In the wake of the complete, analytic dismantlement of high art, art after Post-Modernism now rises as a total exploration of expressive resources and possibilities, an entirely new manner and degree of incorporating and innovating many different kinds of artistic expression from the widest possible range of cultural origins and cultural levels. The great variety of this new art will go completely beyond any conceivable resemblance to the limited range of between-world-wars figurative painting, the specter which some critics have raised in comparison to the current reappearance of recognizable imagery. As the small portion of contemporary art which constitutes the highest and most advanced cultural level, art after post-Modernism includes some painting which looks fairly traditional in a representational sense, yet which grasps, assimilates, and employs more diverse cultural sources and resources than art has done heretofore, in previous ages. Only a shallow perception of this particular sort of painting would inspire the adjective "retrograde" in a critic's hasty judgement.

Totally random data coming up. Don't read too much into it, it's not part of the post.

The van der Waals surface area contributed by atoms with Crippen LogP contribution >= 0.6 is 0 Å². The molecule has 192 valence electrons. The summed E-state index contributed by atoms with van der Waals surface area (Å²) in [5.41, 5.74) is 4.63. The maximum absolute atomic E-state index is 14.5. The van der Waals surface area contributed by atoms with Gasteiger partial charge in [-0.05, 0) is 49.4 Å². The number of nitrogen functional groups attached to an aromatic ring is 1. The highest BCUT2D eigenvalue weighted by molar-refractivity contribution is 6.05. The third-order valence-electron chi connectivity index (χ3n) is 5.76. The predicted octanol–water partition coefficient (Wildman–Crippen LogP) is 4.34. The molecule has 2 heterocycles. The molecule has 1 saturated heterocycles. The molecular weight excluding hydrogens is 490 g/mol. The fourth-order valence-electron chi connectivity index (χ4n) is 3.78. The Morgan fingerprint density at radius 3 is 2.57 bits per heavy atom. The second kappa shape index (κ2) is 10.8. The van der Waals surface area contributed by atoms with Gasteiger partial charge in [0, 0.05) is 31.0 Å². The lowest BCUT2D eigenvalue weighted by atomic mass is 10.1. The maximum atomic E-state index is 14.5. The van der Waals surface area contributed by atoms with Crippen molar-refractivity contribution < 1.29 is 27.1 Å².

Painting after Post-Modernism, specifically, will include a great deal more stylistic variety within its single, coherent, overall esthetic—variety manifested in unlimited combinations of abstract and figurative, pictorial manners and modes—than has existed in any prior period in the history of art. And this will be simply a natural result of art after Post-Modernism's fundamental esthetic method of non-hierarchically exploring, with high-cultural complexity of awareness, the widest possible range of cultural resources, in order to create highly ambitious works of art that grapple innovatively and intelligently with beauty, meaning, and value in the contemporary world.

This new art is the present innovative frontier of world culture at its highest level; the frontier upon which the vital reconstitution of high art is taking place. This reconstitution will be brought about in part through recovery of the discarded resources of previous high-cultural modes, resources that will thus inevitably reappear, but in an altered condition, employed with an altered perspective, in the new artistic constructs of art after Post-Modernism. Insofar as these recovered resources may appear familiar, some observers will fail to understand the innovative artistic use being made of them.